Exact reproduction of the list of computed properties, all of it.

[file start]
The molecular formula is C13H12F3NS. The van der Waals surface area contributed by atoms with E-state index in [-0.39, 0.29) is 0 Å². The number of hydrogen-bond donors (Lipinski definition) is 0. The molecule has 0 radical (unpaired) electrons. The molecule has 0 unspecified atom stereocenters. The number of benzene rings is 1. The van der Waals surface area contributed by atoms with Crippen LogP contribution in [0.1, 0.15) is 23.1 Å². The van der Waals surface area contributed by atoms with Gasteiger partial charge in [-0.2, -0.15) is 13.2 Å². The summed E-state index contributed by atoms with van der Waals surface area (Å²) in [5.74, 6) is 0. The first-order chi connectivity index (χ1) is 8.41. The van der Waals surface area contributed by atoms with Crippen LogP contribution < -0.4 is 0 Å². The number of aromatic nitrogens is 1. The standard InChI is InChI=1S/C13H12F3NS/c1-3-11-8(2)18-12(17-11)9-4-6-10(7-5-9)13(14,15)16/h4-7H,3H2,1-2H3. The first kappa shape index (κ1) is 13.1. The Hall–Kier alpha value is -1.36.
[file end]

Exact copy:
The molecular formula is C13H12F3NS. The van der Waals surface area contributed by atoms with E-state index in [-0.39, 0.29) is 0 Å². The number of hydrogen-bond donors (Lipinski definition) is 0. The molecule has 0 radical (unpaired) electrons. The molecule has 0 unspecified atom stereocenters. The number of benzene rings is 1. The van der Waals surface area contributed by atoms with Crippen LogP contribution in [0.1, 0.15) is 23.1 Å². The van der Waals surface area contributed by atoms with Gasteiger partial charge in [-0.2, -0.15) is 13.2 Å². The summed E-state index contributed by atoms with van der Waals surface area (Å²) in [5.74, 6) is 0. The first-order chi connectivity index (χ1) is 8.41. The van der Waals surface area contributed by atoms with Crippen LogP contribution < -0.4 is 0 Å². The number of aromatic nitrogens is 1. The standard InChI is InChI=1S/C13H12F3NS/c1-3-11-8(2)18-12(17-11)9-4-6-10(7-5-9)13(14,15)16/h4-7H,3H2,1-2H3. The first kappa shape index (κ1) is 13.1. The Hall–Kier alpha value is -1.36.